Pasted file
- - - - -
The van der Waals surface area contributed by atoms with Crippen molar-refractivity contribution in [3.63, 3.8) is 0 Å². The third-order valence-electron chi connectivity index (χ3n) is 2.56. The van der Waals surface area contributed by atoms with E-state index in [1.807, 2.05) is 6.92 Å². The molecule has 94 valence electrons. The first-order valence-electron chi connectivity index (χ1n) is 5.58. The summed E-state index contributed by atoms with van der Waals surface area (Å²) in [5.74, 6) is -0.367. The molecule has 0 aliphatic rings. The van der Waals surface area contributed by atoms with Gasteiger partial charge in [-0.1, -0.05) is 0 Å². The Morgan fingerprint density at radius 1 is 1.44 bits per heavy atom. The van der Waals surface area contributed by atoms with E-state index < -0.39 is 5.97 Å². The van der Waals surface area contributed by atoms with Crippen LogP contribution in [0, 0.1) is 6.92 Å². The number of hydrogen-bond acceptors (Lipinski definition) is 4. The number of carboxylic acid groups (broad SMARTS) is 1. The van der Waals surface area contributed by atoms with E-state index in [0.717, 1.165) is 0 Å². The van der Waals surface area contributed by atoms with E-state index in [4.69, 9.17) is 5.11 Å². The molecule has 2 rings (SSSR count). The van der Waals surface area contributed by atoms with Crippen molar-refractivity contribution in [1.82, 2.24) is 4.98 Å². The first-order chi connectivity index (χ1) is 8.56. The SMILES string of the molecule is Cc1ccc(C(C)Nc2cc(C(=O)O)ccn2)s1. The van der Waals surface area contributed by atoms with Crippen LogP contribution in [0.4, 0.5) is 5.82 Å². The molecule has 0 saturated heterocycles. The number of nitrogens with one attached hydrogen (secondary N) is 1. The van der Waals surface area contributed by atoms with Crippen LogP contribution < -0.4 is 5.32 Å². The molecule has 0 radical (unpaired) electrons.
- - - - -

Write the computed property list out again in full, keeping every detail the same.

The van der Waals surface area contributed by atoms with Crippen molar-refractivity contribution in [3.63, 3.8) is 0 Å². The third-order valence-electron chi connectivity index (χ3n) is 2.56. The van der Waals surface area contributed by atoms with E-state index in [1.807, 2.05) is 6.92 Å². The molecule has 94 valence electrons. The first-order valence-electron chi connectivity index (χ1n) is 5.58. The summed E-state index contributed by atoms with van der Waals surface area (Å²) in [5.74, 6) is -0.367. The molecule has 0 aliphatic rings. The van der Waals surface area contributed by atoms with Gasteiger partial charge in [-0.1, -0.05) is 0 Å². The Morgan fingerprint density at radius 1 is 1.44 bits per heavy atom. The van der Waals surface area contributed by atoms with E-state index < -0.39 is 5.97 Å². The van der Waals surface area contributed by atoms with Crippen LogP contribution in [0, 0.1) is 6.92 Å². The number of hydrogen-bond acceptors (Lipinski definition) is 4. The number of carboxylic acid groups (broad SMARTS) is 1. The van der Waals surface area contributed by atoms with E-state index in [0.717, 1.165) is 0 Å². The van der Waals surface area contributed by atoms with E-state index in [4.69, 9.17) is 5.11 Å². The molecule has 2 rings (SSSR count). The van der Waals surface area contributed by atoms with Crippen molar-refractivity contribution in [1.82, 2.24) is 4.98 Å². The first-order chi connectivity index (χ1) is 8.56. The SMILES string of the molecule is Cc1ccc(C(C)Nc2cc(C(=O)O)ccn2)s1. The van der Waals surface area contributed by atoms with Crippen LogP contribution in [0.4, 0.5) is 5.82 Å². The molecule has 0 saturated heterocycles. The number of nitrogens with one attached hydrogen (secondary N) is 1. The van der Waals surface area contributed by atoms with Crippen LogP contribution < -0.4 is 5.32 Å². The molecule has 0 radical (unpaired) electrons.